Updated: Oct 22
By Suzanne Rumsey, Ph.D., AIHA volunteer
Steve Eisele is an example of someone living his life to the fullest in spite of, and perhaps because of autoimmune hepatitis (AIH).
Steve joined the Army in 2000 to become a combat medic. He was stationed in South Korea in 2001 when he became very, very ill, but he felt better fairly quickly, so thought nothing more of it. Then he noticed that his urine was dark. Being a medic, he actually did a test on himself to find that his bilirubin was exceptionally high. This led to blood tests that showed his ALT and AST in the 400s. None of the doctors there knew what it was, but his numbers were elevating rapidly. He was then sent to Hawaii for a biopsy and endoscopy.
The biopsy showed liver cells that were almost entirely dead. Through a process of elimination, Steve was finally diagnosed with Type 2 AIH. Type 2 AIH is a rarer and more severe form of AIH that is predominantly found in children and young women. Once he was given a diagnosis, Steve was put on 80 mgs of prednisone and 250 mgs of Imuran daily. He was told he may only have three to five months to live. But after six months of treatment, he showed remarkable recovery and was weaned off the prednisone.
The Army medical board decided that given his disease, he was unfit for duty and would be honorably discharged. But Steve was determined to continue his military career.
“I can still do my job,” he argued.
Then, because of the terrorist attacks on September 11, 2001, the Army agreed to let him continue his work – but with limitations. Steve was not going to let those limitations or AIH dictate how he lived his life. He went on to be deployed three different times to Iraq, Afghanistan, and Kuwait and was awarded the Bronze Star Medal in Iraq. And his hard work eventually earned him the rank of Sergeant First Class.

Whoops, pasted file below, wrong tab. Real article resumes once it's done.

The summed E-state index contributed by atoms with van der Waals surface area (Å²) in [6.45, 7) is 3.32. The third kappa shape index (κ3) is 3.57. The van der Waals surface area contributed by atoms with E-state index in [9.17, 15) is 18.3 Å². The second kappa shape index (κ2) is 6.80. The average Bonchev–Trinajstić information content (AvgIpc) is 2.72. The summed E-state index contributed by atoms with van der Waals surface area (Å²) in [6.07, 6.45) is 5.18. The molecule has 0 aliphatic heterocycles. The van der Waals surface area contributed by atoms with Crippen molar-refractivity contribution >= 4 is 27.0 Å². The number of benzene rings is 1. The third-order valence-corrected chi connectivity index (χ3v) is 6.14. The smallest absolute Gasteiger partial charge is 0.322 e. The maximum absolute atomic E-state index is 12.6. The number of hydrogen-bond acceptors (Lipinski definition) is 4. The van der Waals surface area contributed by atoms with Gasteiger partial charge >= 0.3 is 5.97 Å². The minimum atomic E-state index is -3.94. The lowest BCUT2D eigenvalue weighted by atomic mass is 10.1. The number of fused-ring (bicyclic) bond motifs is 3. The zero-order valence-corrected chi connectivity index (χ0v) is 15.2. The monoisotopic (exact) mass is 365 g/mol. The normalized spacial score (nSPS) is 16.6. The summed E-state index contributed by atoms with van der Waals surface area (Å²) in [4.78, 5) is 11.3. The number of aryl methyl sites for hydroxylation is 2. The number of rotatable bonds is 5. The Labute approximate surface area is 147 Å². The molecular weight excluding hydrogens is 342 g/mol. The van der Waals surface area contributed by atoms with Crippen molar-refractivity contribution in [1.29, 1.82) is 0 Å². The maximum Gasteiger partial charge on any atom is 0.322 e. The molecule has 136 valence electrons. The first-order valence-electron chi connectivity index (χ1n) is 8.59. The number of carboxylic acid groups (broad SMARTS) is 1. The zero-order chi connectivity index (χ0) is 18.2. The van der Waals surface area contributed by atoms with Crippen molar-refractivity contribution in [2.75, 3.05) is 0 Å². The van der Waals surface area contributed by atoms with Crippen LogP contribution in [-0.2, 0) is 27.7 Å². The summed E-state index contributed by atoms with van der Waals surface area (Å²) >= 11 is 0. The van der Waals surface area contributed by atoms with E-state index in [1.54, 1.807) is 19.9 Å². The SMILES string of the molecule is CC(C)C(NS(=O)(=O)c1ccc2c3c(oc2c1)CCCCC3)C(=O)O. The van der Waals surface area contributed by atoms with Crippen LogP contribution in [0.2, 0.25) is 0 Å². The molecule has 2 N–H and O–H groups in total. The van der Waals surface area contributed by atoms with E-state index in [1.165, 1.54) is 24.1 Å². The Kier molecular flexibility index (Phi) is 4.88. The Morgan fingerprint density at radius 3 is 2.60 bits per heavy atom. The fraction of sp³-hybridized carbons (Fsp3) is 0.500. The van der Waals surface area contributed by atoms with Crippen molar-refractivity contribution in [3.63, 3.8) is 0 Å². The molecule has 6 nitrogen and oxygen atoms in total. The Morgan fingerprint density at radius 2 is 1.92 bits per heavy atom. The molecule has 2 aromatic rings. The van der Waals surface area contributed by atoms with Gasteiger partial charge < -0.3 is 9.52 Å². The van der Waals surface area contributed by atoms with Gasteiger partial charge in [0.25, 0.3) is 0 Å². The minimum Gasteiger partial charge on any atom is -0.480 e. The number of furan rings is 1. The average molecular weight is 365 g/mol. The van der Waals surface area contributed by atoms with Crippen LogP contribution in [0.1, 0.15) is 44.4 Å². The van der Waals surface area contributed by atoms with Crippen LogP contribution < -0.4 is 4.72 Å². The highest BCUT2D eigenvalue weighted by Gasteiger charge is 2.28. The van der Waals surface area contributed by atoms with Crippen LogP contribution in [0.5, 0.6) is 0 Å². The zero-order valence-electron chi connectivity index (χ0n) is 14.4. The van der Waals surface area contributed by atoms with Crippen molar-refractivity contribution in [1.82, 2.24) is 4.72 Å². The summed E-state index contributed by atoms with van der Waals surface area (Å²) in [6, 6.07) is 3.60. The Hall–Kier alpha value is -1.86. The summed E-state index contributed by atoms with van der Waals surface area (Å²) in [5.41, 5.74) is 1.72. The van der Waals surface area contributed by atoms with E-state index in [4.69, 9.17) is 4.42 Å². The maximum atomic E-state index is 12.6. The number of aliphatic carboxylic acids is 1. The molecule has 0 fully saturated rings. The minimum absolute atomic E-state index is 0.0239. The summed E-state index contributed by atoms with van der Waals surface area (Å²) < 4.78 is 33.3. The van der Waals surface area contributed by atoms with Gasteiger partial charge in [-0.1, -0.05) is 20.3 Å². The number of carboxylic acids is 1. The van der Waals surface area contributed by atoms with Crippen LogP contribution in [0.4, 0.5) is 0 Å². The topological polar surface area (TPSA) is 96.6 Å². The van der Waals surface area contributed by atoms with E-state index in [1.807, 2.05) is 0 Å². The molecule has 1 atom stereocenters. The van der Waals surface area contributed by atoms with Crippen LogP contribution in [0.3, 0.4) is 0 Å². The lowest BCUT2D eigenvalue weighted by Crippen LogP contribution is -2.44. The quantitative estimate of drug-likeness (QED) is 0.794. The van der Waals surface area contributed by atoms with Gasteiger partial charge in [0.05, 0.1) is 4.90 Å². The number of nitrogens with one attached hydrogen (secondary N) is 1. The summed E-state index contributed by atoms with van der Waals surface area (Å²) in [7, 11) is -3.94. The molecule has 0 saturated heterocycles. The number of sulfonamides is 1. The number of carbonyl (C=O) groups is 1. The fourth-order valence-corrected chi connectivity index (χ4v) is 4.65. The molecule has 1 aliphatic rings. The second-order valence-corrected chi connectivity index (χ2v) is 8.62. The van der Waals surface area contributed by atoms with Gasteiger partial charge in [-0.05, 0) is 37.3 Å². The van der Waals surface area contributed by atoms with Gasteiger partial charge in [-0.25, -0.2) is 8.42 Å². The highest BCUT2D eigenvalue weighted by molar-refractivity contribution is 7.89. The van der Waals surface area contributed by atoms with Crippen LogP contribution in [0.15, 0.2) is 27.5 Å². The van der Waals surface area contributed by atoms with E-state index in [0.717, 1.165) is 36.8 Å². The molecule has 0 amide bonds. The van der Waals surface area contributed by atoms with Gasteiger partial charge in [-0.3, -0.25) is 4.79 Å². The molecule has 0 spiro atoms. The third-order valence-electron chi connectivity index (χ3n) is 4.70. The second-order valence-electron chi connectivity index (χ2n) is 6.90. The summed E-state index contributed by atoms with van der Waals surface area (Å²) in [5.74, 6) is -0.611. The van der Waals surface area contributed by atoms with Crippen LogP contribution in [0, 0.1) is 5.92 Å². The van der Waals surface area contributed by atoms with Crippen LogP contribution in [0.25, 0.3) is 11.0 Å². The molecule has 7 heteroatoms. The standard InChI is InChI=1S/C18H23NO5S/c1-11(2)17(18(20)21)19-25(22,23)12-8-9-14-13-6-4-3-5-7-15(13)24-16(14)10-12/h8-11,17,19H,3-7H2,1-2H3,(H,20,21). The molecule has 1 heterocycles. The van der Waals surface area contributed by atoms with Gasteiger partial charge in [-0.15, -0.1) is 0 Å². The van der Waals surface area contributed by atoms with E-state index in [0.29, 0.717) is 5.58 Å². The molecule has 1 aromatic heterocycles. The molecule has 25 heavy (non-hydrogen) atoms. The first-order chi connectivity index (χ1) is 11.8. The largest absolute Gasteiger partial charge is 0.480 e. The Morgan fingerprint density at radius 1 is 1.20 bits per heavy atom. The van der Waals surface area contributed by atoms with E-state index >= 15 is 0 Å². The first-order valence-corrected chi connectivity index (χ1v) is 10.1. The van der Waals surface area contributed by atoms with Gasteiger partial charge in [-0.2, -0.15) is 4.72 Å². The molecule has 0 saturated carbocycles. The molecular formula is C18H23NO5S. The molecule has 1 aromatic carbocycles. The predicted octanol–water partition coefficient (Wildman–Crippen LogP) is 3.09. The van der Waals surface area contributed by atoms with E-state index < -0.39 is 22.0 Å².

Steve also decided after his deployment to Iraq that he wasn’t going to let AIH stop him from living the best and healthiest life he could. He focused his energy on his family and his career. And he focused his energy toward taking care of his body. He began to work out in 2010 because he was tired of taking medications. He cleaned up his diet as well. His approach was, perhaps, aggressive, but the results of his efforts showed in a body healthier than ever and a liver that improved over time. His hepatologist noticed his labs improving the more he worked out. He has been medication free for more than three years now.
When asked what the biggest challenges of having AIH in the military, Steve admitted that
“in a wartime military, your job is to deploy and go to combat. If you don’t or can’t do that, you’re looked down upon. Your career could stall out.”
He noted that sometimes it has been hard to handle the disease when deployed because the care available is not as good as at home. But Steve continued to overcome these obstacles. Because of his fitness and diet changes, Steve went on to compete in an elite competition, U.S. Army Best Medic Competition, in 2015. He and his partner not only got through the grueling four-day challenge, they earned second place! He competed again in 2016 and earned fourth place!
Clearly, Steve’s story is one of overcoming hardships and perseverance. AIH is a reality for him, but he does not let it hold him back. He’s set to retire from his military career this year and head into new opportunities, but he’s continuing his healthy eating and exercise routines. He gave this advice to those newly diagnosed:
“It does get better and you do have control. You can control your habits by eating right and being physically active.”
About the Author: Suzanne Rumsey, Ph.D.
Suzy Rumsey was diagnosed with AIH in 2017. She is a Professor of English and Linguistics at Purdue University Fort Wayne where she teaches technical and professional writing and researches something called literacy studies, which is how people read and write in particular situations. She has a book being published in early 2021 about family history writing, and currently she and a colleague are writing a technical writing textbook. She has been married to her best friend, David Rumsey, for more than 18 years. Dave is Associate Dean of Engineering at Indiana Tech. They have five cats – Gus, Pip, Finnegan, Cooper, and Quincy. Together they enjoy cooking and baking, eating, crafting, home improvement, gardening in their large perennial garden, and vacationing at Disney World. Because COVID-19 has kept them at home so much, they have had to up their crafting game; Dave is learning to knit and Suzy is learning embroidery.